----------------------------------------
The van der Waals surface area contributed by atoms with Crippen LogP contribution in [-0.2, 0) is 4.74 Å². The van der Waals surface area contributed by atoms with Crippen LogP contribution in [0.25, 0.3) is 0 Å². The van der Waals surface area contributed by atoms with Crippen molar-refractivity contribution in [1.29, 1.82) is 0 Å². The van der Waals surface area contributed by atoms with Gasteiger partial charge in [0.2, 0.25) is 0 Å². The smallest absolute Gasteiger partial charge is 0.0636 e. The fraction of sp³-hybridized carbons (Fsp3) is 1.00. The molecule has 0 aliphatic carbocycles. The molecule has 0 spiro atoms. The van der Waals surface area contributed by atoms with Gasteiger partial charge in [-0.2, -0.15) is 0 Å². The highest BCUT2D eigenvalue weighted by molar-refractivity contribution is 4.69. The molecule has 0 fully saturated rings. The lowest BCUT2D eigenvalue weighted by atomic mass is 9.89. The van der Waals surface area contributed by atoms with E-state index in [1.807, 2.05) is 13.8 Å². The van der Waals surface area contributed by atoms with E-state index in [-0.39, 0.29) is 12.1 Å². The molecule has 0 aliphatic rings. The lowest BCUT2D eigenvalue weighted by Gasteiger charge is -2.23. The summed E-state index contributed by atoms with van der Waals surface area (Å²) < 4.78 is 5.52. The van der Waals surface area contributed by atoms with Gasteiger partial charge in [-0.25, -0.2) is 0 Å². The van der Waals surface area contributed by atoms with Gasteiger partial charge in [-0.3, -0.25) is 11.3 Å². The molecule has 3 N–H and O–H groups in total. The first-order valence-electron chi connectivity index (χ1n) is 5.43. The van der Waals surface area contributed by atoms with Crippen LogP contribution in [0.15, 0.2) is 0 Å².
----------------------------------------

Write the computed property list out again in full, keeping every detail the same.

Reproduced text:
The van der Waals surface area contributed by atoms with Crippen LogP contribution in [-0.2, 0) is 4.74 Å². The van der Waals surface area contributed by atoms with Crippen LogP contribution in [0.25, 0.3) is 0 Å². The van der Waals surface area contributed by atoms with Crippen molar-refractivity contribution in [1.29, 1.82) is 0 Å². The van der Waals surface area contributed by atoms with Gasteiger partial charge in [0.2, 0.25) is 0 Å². The smallest absolute Gasteiger partial charge is 0.0636 e. The fraction of sp³-hybridized carbons (Fsp3) is 1.00. The molecule has 0 aliphatic carbocycles. The molecule has 0 spiro atoms. The van der Waals surface area contributed by atoms with Gasteiger partial charge in [-0.2, -0.15) is 0 Å². The highest BCUT2D eigenvalue weighted by molar-refractivity contribution is 4.69. The molecule has 0 fully saturated rings. The lowest BCUT2D eigenvalue weighted by atomic mass is 9.89. The van der Waals surface area contributed by atoms with E-state index in [1.807, 2.05) is 13.8 Å². The van der Waals surface area contributed by atoms with E-state index in [-0.39, 0.29) is 12.1 Å². The molecule has 0 aliphatic rings. The lowest BCUT2D eigenvalue weighted by Gasteiger charge is -2.23. The summed E-state index contributed by atoms with van der Waals surface area (Å²) < 4.78 is 5.52. The van der Waals surface area contributed by atoms with Gasteiger partial charge in [-0.25, -0.2) is 0 Å². The van der Waals surface area contributed by atoms with Gasteiger partial charge in [-0.3, -0.25) is 11.3 Å². The molecule has 3 N–H and O–H groups in total. The first-order valence-electron chi connectivity index (χ1n) is 5.43. The van der Waals surface area contributed by atoms with Crippen LogP contribution in [0.15, 0.2) is 0 Å².